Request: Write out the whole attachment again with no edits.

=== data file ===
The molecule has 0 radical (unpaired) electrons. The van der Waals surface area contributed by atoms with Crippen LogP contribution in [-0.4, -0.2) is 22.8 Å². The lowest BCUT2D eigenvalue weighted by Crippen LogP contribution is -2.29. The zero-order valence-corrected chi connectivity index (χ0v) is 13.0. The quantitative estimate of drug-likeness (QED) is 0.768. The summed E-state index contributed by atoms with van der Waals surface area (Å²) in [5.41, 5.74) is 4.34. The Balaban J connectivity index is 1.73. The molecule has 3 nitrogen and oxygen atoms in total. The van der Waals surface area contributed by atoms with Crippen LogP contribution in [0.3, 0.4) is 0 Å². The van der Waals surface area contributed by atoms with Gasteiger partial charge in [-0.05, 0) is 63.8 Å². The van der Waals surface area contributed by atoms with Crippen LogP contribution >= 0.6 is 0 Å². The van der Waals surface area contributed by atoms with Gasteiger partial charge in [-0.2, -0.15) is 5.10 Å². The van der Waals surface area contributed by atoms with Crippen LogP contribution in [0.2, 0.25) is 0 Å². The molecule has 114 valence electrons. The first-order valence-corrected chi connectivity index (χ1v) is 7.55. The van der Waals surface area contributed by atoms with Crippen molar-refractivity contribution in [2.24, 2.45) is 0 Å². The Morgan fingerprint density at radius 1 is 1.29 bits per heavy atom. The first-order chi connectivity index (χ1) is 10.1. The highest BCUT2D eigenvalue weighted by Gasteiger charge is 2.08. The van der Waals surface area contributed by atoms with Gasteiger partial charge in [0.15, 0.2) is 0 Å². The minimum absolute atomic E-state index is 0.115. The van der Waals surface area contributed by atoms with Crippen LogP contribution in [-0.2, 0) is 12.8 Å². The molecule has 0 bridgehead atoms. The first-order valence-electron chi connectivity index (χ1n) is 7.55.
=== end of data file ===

The molecule has 0 radical (unpaired) electrons. The van der Waals surface area contributed by atoms with Crippen LogP contribution in [-0.4, -0.2) is 22.8 Å². The lowest BCUT2D eigenvalue weighted by Crippen LogP contribution is -2.29. The zero-order valence-corrected chi connectivity index (χ0v) is 13.0. The quantitative estimate of drug-likeness (QED) is 0.768. The summed E-state index contributed by atoms with van der Waals surface area (Å²) in [5.41, 5.74) is 4.34. The Balaban J connectivity index is 1.73. The molecule has 3 nitrogen and oxygen atoms in total. The van der Waals surface area contributed by atoms with Crippen LogP contribution in [0.3, 0.4) is 0 Å². The van der Waals surface area contributed by atoms with Gasteiger partial charge in [-0.05, 0) is 63.8 Å². The van der Waals surface area contributed by atoms with Crippen LogP contribution >= 0.6 is 0 Å². The van der Waals surface area contributed by atoms with Gasteiger partial charge in [-0.2, -0.15) is 5.10 Å². The van der Waals surface area contributed by atoms with Crippen LogP contribution in [0.2, 0.25) is 0 Å². The molecule has 114 valence electrons. The first-order valence-corrected chi connectivity index (χ1v) is 7.55. The van der Waals surface area contributed by atoms with Crippen molar-refractivity contribution in [2.24, 2.45) is 0 Å². The Morgan fingerprint density at radius 1 is 1.29 bits per heavy atom. The first-order chi connectivity index (χ1) is 10.1. The highest BCUT2D eigenvalue weighted by Gasteiger charge is 2.08. The van der Waals surface area contributed by atoms with Gasteiger partial charge in [0.15, 0.2) is 0 Å². The minimum absolute atomic E-state index is 0.115. The van der Waals surface area contributed by atoms with Crippen LogP contribution in [-0.2, 0) is 12.8 Å². The molecule has 0 bridgehead atoms. The first-order valence-electron chi connectivity index (χ1n) is 7.55.